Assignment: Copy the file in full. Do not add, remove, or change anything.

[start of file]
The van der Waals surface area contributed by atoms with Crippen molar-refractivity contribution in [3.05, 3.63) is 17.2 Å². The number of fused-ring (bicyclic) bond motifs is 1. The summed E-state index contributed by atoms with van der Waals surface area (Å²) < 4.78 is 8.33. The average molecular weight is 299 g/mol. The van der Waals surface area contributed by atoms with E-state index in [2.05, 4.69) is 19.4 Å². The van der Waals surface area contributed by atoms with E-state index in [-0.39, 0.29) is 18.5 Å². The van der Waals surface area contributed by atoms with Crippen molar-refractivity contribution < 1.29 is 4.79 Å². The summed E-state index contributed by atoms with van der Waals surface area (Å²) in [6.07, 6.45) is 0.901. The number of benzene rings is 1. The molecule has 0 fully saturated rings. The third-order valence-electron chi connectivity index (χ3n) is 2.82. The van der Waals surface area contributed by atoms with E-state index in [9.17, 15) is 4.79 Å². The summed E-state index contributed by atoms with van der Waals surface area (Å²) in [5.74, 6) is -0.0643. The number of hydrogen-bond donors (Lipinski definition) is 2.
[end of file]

The van der Waals surface area contributed by atoms with Crippen molar-refractivity contribution in [3.05, 3.63) is 17.2 Å². The number of fused-ring (bicyclic) bond motifs is 1. The summed E-state index contributed by atoms with van der Waals surface area (Å²) < 4.78 is 8.33. The average molecular weight is 299 g/mol. The van der Waals surface area contributed by atoms with E-state index in [2.05, 4.69) is 19.4 Å². The van der Waals surface area contributed by atoms with E-state index in [-0.39, 0.29) is 18.5 Å². The van der Waals surface area contributed by atoms with Crippen molar-refractivity contribution < 1.29 is 4.79 Å². The summed E-state index contributed by atoms with van der Waals surface area (Å²) in [6.07, 6.45) is 0.901. The number of benzene rings is 1. The molecule has 0 fully saturated rings. The third-order valence-electron chi connectivity index (χ3n) is 2.82. The van der Waals surface area contributed by atoms with E-state index in [9.17, 15) is 4.79 Å². The summed E-state index contributed by atoms with van der Waals surface area (Å²) in [5.74, 6) is -0.0643. The number of hydrogen-bond donors (Lipinski definition) is 2.